Topological Excitation of Singly Hydrated Hydroxide Complex in Confined Sub-Nanospace for Bright Color Emission and Heterogeneous Catalysis

19 October 2020, Version 1
This content is a preprint and has not undergone peer review at the time of posting.


This excellent story answered two unresolved questions in the past one century and two centuries. The first one is that water is colored or noncolored (Water as an Activator of Luminescence. Nature 1930, 125, 706-707)? If it is colorful, why and how does it emit the bright colors? The second question is on the physical origin of catalysis or catalyst, i.e., the mysterious internal force of catalysis is what, and how this powerful force determines the chemical reactivity, including activity, selectivity and life times (or stability of catalyst)? (A Brief History of Catalysis. CATTECH 2003, 7 (4), 130-138.)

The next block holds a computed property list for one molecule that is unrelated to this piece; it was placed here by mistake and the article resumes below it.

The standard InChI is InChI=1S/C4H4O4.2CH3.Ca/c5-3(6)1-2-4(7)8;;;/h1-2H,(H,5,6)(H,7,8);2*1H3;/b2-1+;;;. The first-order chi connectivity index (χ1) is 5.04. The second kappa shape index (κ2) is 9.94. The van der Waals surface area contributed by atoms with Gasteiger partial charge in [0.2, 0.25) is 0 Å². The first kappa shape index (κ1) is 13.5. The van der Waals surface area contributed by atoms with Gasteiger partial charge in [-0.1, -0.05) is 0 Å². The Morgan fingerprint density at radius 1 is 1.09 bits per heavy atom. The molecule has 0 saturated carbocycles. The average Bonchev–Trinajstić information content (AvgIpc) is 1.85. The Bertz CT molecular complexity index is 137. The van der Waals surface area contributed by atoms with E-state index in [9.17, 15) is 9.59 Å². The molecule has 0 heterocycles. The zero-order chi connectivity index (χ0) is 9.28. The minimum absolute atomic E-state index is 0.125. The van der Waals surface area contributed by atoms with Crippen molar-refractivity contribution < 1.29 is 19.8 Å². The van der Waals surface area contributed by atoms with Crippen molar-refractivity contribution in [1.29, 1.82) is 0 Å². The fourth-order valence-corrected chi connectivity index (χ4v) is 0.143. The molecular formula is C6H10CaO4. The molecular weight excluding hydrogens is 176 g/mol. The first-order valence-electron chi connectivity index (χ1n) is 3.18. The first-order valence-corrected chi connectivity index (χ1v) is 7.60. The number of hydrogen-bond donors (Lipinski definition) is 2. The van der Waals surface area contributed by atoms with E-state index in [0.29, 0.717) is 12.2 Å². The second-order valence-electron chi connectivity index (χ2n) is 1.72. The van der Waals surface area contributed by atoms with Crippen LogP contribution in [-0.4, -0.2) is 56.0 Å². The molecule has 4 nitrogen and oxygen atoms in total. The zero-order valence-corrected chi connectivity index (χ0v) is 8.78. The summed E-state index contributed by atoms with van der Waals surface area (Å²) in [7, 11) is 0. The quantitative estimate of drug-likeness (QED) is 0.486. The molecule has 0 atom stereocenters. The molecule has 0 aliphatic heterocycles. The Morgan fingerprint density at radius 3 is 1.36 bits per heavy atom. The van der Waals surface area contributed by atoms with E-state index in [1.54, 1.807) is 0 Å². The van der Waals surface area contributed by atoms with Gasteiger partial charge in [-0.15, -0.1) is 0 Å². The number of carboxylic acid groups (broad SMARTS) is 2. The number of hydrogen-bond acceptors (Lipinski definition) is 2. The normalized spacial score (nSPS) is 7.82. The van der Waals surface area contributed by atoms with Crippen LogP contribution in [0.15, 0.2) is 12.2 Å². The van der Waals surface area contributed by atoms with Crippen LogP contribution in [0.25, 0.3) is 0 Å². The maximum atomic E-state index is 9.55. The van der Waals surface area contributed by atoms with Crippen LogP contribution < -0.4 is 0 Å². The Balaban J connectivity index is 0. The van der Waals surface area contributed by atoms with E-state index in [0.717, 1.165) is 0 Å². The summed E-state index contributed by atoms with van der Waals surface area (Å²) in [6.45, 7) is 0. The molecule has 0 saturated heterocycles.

After reading this interesting story, both seemingly non-related two questions could be perfectly answered by topological excitation of singly hydrated hydroxide complex in confined sub-nanospace.


Topological excitations
Spin Localization
Transient Absorption Kinetics Associated
photoluminescence show
heterogeneous catalysis
Excited State Electronic Structures
Sabatier volcano curve
Sabatier Principle
CO2 reduction
Structural Water


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